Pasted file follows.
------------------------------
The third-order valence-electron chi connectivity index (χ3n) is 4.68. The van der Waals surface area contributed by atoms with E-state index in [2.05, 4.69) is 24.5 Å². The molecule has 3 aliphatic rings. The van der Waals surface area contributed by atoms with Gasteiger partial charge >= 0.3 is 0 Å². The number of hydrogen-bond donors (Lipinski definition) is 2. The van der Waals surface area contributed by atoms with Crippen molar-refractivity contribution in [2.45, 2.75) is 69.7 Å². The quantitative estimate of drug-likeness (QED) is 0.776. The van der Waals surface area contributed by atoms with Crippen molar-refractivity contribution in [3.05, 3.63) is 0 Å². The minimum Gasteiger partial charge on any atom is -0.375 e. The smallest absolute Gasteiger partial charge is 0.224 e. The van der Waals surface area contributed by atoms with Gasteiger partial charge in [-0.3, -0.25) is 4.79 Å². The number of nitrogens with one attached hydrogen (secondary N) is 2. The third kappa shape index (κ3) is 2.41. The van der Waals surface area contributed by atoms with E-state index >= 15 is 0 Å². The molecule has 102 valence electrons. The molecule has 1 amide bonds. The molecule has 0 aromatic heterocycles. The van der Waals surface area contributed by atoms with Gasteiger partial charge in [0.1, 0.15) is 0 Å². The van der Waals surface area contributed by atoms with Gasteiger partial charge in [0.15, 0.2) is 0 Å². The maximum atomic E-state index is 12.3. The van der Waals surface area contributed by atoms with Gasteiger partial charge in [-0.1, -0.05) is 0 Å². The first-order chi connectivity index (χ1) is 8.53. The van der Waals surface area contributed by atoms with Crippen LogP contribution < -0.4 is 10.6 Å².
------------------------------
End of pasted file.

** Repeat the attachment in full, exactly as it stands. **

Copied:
The third-order valence-electron chi connectivity index (χ3n) is 4.68. The van der Waals surface area contributed by atoms with E-state index in [2.05, 4.69) is 24.5 Å². The molecule has 3 aliphatic rings. The van der Waals surface area contributed by atoms with Gasteiger partial charge >= 0.3 is 0 Å². The number of hydrogen-bond donors (Lipinski definition) is 2. The van der Waals surface area contributed by atoms with Crippen molar-refractivity contribution in [2.45, 2.75) is 69.7 Å². The quantitative estimate of drug-likeness (QED) is 0.776. The van der Waals surface area contributed by atoms with Crippen molar-refractivity contribution in [3.05, 3.63) is 0 Å². The minimum Gasteiger partial charge on any atom is -0.375 e. The smallest absolute Gasteiger partial charge is 0.224 e. The van der Waals surface area contributed by atoms with Gasteiger partial charge in [-0.3, -0.25) is 4.79 Å². The number of nitrogens with one attached hydrogen (secondary N) is 2. The third kappa shape index (κ3) is 2.41. The van der Waals surface area contributed by atoms with E-state index >= 15 is 0 Å². The molecule has 102 valence electrons. The molecule has 1 amide bonds. The molecule has 0 aromatic heterocycles. The van der Waals surface area contributed by atoms with Gasteiger partial charge in [0.1, 0.15) is 0 Å². The van der Waals surface area contributed by atoms with Gasteiger partial charge in [0.15, 0.2) is 0 Å². The maximum atomic E-state index is 12.3. The van der Waals surface area contributed by atoms with Gasteiger partial charge in [-0.1, -0.05) is 0 Å². The first-order chi connectivity index (χ1) is 8.53. The van der Waals surface area contributed by atoms with Crippen LogP contribution < -0.4 is 10.6 Å².